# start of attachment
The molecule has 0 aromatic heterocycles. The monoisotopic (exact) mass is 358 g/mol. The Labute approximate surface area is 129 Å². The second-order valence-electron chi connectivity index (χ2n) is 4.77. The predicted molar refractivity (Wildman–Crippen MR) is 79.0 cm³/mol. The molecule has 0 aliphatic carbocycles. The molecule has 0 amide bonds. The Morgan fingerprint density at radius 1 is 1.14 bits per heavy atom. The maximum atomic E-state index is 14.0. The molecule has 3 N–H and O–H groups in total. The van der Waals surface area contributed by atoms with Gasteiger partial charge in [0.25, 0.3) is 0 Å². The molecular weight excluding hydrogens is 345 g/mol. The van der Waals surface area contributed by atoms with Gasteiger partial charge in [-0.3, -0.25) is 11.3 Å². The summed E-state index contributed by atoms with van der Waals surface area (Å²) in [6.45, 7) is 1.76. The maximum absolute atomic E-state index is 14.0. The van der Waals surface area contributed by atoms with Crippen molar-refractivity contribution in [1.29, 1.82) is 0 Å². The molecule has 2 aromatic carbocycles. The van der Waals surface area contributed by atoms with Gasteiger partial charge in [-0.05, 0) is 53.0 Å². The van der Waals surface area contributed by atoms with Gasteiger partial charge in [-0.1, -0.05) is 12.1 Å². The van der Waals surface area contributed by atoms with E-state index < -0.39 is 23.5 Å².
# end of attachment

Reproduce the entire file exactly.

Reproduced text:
The molecule has 0 aromatic heterocycles. The monoisotopic (exact) mass is 358 g/mol. The Labute approximate surface area is 129 Å². The second-order valence-electron chi connectivity index (χ2n) is 4.77. The predicted molar refractivity (Wildman–Crippen MR) is 79.0 cm³/mol. The molecule has 0 aliphatic carbocycles. The molecule has 0 amide bonds. The Morgan fingerprint density at radius 1 is 1.14 bits per heavy atom. The maximum atomic E-state index is 14.0. The molecule has 3 N–H and O–H groups in total. The van der Waals surface area contributed by atoms with Gasteiger partial charge in [0.25, 0.3) is 0 Å². The molecular weight excluding hydrogens is 345 g/mol. The van der Waals surface area contributed by atoms with Gasteiger partial charge in [-0.3, -0.25) is 11.3 Å². The summed E-state index contributed by atoms with van der Waals surface area (Å²) in [6.45, 7) is 1.76. The maximum absolute atomic E-state index is 14.0. The van der Waals surface area contributed by atoms with Crippen molar-refractivity contribution in [1.29, 1.82) is 0 Å². The molecule has 2 aromatic carbocycles. The van der Waals surface area contributed by atoms with Gasteiger partial charge in [-0.05, 0) is 53.0 Å². The van der Waals surface area contributed by atoms with Gasteiger partial charge in [-0.1, -0.05) is 12.1 Å². The van der Waals surface area contributed by atoms with E-state index < -0.39 is 23.5 Å².